Now, that is a daunting theorem. All the great works of literature by Mickey will be recreated by monkeys? And even worse, they will probably produce much better versions of all of it. Plus versions of it written in German, Mandarin Chinese, Urdu, and Californian (a really difficult language to translate.) All languages ever created on all the planets of the universe, as a matter of fact. The proof is there. It hinges on the mathematically precise definition of “Infinite.”

But you have to remember, infinite is the biggest number there is.

So many variations will be there in the truthfully infinite amount of stuff that infinite monkeys will produce that one version of Shakespeare’s Hamlet will have a final act where, instead of everyone dying or accidentally killing themselves, Hamlet will talk them all into putting on yellow chicken costumes and dancing with hula hoops as a means of acquiring absolution for their sins.

And a version of it will also exist where all the letter “B’s” will be replaced by “P’s” and all the vowels will be doubled so that Hamlet’s famous soliloquy will begin, “Too pee oor noot too pee, thaat iis thee quueestiioon…”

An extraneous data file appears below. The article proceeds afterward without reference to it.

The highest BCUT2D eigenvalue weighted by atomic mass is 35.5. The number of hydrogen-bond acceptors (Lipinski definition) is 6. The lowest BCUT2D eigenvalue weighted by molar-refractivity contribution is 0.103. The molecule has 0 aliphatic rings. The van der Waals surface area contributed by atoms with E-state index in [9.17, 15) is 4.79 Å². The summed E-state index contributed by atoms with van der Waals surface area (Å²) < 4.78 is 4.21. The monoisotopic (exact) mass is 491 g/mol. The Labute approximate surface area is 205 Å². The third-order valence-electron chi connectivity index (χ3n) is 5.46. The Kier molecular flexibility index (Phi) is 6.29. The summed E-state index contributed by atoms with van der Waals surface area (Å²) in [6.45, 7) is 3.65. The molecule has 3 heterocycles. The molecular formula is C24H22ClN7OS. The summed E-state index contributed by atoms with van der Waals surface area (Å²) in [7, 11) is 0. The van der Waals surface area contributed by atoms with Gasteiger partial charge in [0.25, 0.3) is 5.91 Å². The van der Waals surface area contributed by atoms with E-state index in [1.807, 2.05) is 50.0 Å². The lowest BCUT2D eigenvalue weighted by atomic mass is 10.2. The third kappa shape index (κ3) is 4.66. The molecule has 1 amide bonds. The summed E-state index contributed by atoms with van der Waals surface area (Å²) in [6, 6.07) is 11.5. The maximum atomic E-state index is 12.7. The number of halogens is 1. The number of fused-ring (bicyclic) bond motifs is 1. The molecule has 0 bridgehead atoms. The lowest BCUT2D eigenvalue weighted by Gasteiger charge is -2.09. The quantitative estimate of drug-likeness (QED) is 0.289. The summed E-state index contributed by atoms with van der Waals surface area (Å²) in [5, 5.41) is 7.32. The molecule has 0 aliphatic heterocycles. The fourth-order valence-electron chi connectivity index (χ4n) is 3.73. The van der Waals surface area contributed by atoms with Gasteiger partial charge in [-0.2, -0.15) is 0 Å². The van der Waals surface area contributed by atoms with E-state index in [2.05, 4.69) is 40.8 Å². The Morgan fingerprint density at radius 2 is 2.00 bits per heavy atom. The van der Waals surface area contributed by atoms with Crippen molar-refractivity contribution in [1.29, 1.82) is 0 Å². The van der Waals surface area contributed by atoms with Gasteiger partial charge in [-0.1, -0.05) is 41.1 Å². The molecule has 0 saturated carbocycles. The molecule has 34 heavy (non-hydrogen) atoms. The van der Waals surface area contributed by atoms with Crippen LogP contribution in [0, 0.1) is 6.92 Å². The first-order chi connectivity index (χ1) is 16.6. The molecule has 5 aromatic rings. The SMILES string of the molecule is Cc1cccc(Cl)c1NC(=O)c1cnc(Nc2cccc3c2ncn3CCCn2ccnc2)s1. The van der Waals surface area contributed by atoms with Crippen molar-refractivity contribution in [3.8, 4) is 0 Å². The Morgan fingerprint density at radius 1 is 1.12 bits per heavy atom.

Accurately imagining the conditions required to have infinite monkeys tapping out infinite works of literary art means that any ridiculous thing that Mickey thinks of will have to actually be typed out by one or more (or infinite) monkeys in all of that infinite monkey writing. Somewhere Eugene Ionesco’s play Rhinoceros will have nothing but characters who are rhinoceroses at the beginning of the play who turn into human beings by the end of the play. (That is the exact opposite of the real French absurdist’s play, for those of you who did not have to read such stuff in college literature courses.)

In fact, in order to think up all the ridiculous variations of every work of literature would take Mickey an infinite amount of time. Mickey probably doesn’t really want to live that long.